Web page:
"A large number of my friends are
taking Tanlac upon my recommenda
tion. I can heartily recommend It. and
I tell almost every visitor what great
relief it brought me."
Then Mrs. Heron named several of
her friends who she said had received
great benefit from it.
Tanlac. the master medicine, is sold
exclusively by Gilder & Weeks. Newberry;
Prosperity Drug Co.. Prosperity;
Little Mountain Drug Co.. Little Mountain:
Dr. W. 0. Hollo way, Chappels;
Whitmire Pharmacy, Whitmire; D. G.
Livingston, Silverstreet. Price $r per
bottl: str<1 >.!11 ? A<?/.
Whenever You Need a General Tool;
The Old Standard Grove's Tasteless
chill Tonic is equally valuable as s
General Tonic because it contains the
well known tonic properties of QUININE
and IRON. It acts on the Liver, Drive?
-* A 1 ^ TT*-i 4-VlA "RlArv/1 ijn/.
I'Ul iYldlai ia^ 1V.UCO tiiV. V?MW
Guilds up the Whole System. 50 cents
THE HERALD AND NEWS, ONE
YEAR FOR ci.50.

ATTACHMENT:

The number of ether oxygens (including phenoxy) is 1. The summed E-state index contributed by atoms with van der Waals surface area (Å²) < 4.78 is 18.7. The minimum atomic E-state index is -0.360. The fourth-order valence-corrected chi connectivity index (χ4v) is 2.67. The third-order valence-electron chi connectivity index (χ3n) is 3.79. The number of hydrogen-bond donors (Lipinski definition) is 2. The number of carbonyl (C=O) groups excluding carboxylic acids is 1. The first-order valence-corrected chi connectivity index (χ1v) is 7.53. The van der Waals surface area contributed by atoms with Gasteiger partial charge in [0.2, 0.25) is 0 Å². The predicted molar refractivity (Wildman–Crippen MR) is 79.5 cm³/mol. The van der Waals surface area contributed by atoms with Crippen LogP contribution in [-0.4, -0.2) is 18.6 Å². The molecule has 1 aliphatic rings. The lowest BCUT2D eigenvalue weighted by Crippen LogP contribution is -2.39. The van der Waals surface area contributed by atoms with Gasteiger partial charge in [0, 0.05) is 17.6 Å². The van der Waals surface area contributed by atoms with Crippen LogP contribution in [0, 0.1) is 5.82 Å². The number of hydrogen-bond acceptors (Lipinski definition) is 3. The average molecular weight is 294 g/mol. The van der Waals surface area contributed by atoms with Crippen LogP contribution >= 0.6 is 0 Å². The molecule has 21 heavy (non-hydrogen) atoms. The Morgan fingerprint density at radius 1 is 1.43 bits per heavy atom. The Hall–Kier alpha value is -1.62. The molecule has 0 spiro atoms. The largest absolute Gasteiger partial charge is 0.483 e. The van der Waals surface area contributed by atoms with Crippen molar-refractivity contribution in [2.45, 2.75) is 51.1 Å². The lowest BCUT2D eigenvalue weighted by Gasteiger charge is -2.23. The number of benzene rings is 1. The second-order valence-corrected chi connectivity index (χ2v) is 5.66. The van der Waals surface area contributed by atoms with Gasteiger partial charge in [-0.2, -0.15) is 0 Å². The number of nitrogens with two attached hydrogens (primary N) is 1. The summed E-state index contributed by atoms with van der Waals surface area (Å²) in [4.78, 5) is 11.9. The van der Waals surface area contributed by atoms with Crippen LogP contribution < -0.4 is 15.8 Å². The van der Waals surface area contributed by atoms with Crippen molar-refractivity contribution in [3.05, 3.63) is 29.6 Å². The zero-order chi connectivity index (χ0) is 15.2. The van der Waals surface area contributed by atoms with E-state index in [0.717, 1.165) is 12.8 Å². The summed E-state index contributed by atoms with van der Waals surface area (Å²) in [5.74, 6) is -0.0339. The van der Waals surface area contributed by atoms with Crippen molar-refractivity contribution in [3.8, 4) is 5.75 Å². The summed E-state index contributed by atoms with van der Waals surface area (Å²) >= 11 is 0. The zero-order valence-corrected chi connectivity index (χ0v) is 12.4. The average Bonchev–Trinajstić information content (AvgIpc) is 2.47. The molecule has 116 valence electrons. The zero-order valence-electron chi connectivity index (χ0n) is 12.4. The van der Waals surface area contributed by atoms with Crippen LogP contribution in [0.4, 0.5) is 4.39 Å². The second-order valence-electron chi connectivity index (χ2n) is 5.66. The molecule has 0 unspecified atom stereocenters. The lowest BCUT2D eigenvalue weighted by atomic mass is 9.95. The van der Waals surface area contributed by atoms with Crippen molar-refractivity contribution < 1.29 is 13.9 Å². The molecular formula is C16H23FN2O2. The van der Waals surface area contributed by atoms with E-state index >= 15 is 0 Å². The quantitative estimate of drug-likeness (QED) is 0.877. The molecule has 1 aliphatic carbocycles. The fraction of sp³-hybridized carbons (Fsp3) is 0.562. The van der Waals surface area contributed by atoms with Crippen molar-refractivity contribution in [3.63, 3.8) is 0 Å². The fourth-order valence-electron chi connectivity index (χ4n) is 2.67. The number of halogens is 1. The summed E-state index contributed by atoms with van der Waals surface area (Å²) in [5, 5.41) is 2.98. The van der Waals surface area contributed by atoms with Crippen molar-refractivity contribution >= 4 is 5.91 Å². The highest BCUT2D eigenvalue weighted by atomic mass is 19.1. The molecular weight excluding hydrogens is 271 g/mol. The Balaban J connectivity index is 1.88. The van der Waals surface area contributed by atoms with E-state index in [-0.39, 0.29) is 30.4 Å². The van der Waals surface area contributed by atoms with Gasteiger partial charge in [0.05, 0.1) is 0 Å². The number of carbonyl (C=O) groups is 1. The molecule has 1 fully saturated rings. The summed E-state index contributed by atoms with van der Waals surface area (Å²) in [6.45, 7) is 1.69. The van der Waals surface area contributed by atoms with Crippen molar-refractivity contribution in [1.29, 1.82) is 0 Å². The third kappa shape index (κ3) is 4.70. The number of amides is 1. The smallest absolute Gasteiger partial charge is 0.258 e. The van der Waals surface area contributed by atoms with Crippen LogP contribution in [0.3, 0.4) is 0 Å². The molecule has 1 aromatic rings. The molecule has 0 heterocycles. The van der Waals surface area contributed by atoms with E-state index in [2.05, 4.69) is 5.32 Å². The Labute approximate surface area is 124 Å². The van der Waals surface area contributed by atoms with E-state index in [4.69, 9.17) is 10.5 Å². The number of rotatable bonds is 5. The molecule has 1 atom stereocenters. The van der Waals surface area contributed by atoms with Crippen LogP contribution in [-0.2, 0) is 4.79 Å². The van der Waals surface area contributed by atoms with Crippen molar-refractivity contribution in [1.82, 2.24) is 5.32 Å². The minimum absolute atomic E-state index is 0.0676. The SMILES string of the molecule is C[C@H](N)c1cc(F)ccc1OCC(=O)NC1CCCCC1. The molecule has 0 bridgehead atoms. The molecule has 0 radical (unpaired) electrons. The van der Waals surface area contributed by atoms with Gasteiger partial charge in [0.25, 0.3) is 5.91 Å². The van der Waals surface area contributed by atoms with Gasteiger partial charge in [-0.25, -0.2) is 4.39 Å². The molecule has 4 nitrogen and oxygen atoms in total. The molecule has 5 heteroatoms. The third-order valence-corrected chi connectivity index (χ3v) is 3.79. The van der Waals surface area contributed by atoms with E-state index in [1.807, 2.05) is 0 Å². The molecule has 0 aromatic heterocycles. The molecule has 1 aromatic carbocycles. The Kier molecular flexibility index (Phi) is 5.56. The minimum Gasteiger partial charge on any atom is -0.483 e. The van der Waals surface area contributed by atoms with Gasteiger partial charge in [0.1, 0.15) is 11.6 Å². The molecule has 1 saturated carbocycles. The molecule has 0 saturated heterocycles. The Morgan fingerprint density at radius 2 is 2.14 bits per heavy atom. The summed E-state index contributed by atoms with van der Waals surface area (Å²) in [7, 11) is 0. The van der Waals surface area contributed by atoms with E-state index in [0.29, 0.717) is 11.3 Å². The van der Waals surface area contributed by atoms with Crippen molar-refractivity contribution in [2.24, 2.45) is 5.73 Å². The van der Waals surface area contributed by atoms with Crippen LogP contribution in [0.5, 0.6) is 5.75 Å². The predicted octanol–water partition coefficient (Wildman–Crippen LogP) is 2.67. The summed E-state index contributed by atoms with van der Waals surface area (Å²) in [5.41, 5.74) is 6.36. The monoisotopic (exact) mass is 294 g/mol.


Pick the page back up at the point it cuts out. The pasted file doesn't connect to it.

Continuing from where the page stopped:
THE QUEER HiNiiUS
Thay Rival the Chinese In Their
1 Odd Ideas and Customs.
! HASTE RULES THE SERVANT.!
; He Doesn't Like Work, Anyhow, and
i Generally Finds a toay to Dodge It.
Playing the Stringed Vina Is a Spe- j
] cies of Unmusical Torture.
I h;ul thought China was a queer j
| place and that the Chinese had queer j
customs, but C hina can't entertain <>:i;
the same afternoon with India. If
i some one had told me about their man- !
ners and customs before I got to India i
I I would have laughed courteously and i
set him down in my little book. There;
1 ? iri.win ?.;n I
I ;m? SUIIK- limits luui .i uiiiuu ?> in *.i^i
; and some that lie will not do. Work is j
| placed prominently 011 the latter list,
i One thins that a Hindu will not do is 1
j to play on a Mute. He would rather ?<> j
; to the flojrjjin;; post than dash off a se- !
i lection on a flute. Hut he will play a j
: strinired instrument, called a vina, sim- \
j il;ir t<> the instrument played by Pavid
: in the tent of Saul. This instrument j
! looks as if it had ori^inallv been in- j